As I say, I think a large part of it is to return to a feeling you had when you were much younger when you found yourself really excited by certain things: The M R James Ghost Story at Christmas, The Stone Tape, The Prisoner, The Avengers, Edgar Allan Poe, The Hound of the Baskervilles… when you first started to slip to the dark side and get sucked into this lovely, terrible genre. It’s a kind of regression in that respect but it’s also returning to riff on it, understand, embellish and push at the sides of the genre you love – shove the concept of a ghost story a little bit this way, or that – just playing “what if…” or “oh, that’d be great….”  I’ve said before when people ask “Where do you get your ideas?” – I think essentially the ideas get you. It’s not work – well of course, it’s work – but the ideas come from somewhere else and attach themselves. The interesting thing about the “why” is “what makes one story idea appealing and another not?” – then it’s very much about you as a complex individual, and hopefully a body of work over a period of years starts to reveal to the reader (or watcher) what that author is about. Even if there are themes there of which the author is blissfully unaware.

9. How do you think the industry is doing at the moment, both in terms of for screenwriters and indie press?

In films there is no money. Studios are only interested in massive blockbusters based on books or comics or both, or sequels to remakes. It’s very uninspiring. You can make a film for £100,000 with no name actors but even then the money is impossible to find. Everything is impossible. Not just difficult – impossible! The Film Council is closing. All the subsidies are gone. And in television nobody is giving any script development money. The BBC (recently slashed by 16% cuts) is the only place interested in paying writers up front – but they take 6 months to read anything and (as I heard yesterday) they are no longer interested in “genre”. So that’s that!  It’s a desert. A wasteland out there.  And, with electronic books, the publishing business is virtually in meltdown, too. My God!  I don’t understand that in all these three areas we are teetering on the brink of utter ruin, yet broadcast media and the global entertainment industry and supposed to be one of the few worldwide growth areas! Go figure! Like I say – it was always fucking difficult – now it’s fucking impossible! What are you going to do? Just keep writing. People will always need stories. Gotta believe that or we’re sunk. (Which we might be!)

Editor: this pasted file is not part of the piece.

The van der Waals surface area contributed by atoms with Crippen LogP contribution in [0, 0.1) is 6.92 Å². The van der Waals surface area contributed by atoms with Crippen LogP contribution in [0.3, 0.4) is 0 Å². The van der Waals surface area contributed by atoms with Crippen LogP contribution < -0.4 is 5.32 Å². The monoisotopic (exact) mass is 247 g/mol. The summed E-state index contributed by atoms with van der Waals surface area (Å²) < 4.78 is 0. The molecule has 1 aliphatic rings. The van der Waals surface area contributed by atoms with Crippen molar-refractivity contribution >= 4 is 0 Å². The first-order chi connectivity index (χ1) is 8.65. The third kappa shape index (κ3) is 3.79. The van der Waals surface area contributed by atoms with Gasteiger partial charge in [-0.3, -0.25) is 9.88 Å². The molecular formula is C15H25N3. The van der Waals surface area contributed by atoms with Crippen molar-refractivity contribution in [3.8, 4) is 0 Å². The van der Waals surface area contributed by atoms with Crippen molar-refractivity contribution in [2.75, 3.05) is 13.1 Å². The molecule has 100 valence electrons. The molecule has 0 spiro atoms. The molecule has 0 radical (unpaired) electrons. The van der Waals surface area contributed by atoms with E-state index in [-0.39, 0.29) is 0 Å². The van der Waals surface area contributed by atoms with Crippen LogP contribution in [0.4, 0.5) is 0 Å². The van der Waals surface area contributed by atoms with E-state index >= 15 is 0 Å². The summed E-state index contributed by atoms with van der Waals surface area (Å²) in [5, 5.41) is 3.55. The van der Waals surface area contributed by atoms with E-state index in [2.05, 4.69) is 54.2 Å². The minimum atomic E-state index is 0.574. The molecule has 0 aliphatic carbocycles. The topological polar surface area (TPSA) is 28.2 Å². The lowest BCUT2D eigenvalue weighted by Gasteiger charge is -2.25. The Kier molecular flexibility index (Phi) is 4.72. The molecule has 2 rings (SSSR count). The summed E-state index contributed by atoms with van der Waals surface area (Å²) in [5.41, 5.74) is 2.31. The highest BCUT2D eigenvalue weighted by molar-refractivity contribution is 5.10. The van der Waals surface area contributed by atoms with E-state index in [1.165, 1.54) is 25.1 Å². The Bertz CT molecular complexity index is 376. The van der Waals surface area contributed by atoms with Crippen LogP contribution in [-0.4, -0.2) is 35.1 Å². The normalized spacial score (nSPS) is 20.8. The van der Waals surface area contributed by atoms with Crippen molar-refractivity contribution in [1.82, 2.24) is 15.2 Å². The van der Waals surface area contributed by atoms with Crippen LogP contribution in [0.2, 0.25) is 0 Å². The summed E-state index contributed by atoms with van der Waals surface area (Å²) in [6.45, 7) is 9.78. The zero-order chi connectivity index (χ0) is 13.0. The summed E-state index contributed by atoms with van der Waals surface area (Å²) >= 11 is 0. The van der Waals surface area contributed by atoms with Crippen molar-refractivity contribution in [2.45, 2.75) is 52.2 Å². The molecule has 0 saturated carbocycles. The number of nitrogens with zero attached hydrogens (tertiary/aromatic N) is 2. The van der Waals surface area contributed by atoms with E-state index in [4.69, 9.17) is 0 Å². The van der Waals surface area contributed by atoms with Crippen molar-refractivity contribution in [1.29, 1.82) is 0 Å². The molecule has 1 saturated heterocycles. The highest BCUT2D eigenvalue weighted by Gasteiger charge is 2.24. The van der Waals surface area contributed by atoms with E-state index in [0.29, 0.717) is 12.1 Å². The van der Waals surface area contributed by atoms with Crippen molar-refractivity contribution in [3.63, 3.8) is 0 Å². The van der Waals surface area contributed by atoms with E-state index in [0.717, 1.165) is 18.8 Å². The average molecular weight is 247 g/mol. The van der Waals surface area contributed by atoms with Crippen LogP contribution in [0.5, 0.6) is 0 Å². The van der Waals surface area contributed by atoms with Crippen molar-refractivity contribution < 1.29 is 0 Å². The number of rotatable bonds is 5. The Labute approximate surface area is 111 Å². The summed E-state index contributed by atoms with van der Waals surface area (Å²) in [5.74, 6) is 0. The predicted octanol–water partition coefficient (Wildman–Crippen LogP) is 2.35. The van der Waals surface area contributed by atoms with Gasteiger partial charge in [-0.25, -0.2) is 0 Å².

*nods*

10. Who are your favourite authors? Who inspired/inspires you to write?

Oh dear.  There’s a whole thesis right there! Where do I begin?  Big inspirations were Richard Matheson and Robert Bloch at the beginning. Loved the way they slipped between screen and page. Psycho. Duel. Twilight Zone. Star Trek. Amicus pictures. The Devil Rides Out. Man, those guys’ careers were my idea of heaven on earth. Also, in terms of my interest in television and imaginative television, Brian Clemens, whose flair in The Avengers was outstanding, and Dennis Spooner, who also created a load of those ITC shows (Department S, The Champions) with Monty Berman.  I loved those. I also adored Michael Crichton when I saw Westworld, one of my favourite films, and of course Rod Serling (Planet of the Apes). In print – off the top of my head – I love Chris Priest, J G Ballard, Harlan Ellison, Ray Bradbury, Robert Shearman.  Non-genre writers I love include Raymond Carver for his economy, Pete Dexter, Joyce Carol Oates (superbly creepy short story writer), Bret Easton Ellis, Rupert Thomson and early, nasty Ian McEwan. The Comfort of Strangers is a super horror novel. I wish he’d write another.





‘The Winter Ghosts’ review

30 10 2010

[written by writer, reviewer and blogger, Liz de Jager]

Kate Mosse’s writing really does cross genres, managing to be both literary, beautiful, eerie and haunting.

In both her previous novels, Labyrinth and Sepulchre, there had been underlying hints of the paranormal/supernatural.  But what worked so well for me in these novels is how restrained these elements were – they were never in your face or over the top. And that, on a personal level, is something I could get behind.  Yes, there  is a place and time for in your face howling demons, but my type of ghost or horror story is a lot more subtle.

Ms. Mosse has subsequently given us The Winter Ghosts which is an expansion on her The Cave short story she wrote for Quick Reads and is therefore not a full sized novel but nevertheless a fully contained, albeit brief story.

Here then is the write-up:

From the bestselling author of LABYRINTH and SEPULCHRE – a compelling story of ghosts and remembrance. Illustrated throughout by Brian Gallagher. The Great War took much more than lives. It robbed a generation of friends, lovers and futures. In Freddie Watson’s case, it took his beloved brother and, at times, his peace of mind. In the winter of 1928, still seeking resolution, Freddie is travelling through the French Pyrenees. During a snowstorm, his car spins off the mountain road. He stumbles through woods, emerging in a tiny village. There he meets Fabrissa, a beautiful woman also mourning a lost generation. Over the course of one night, Fabrissa and Freddie share their stories. By the time dawn breaks, he will have stumbled across a tragic mystery that goes back through the centuries. By turns thrilling, poignant and haunting, this is a story of two lives touched by war and transformed by courage. THE WINTER GHOSTS is a gorgeous illustrated novel inspired by The Cave, Kate Mosse’s short story written for the Quick Reads Initiative for adult emergent readers.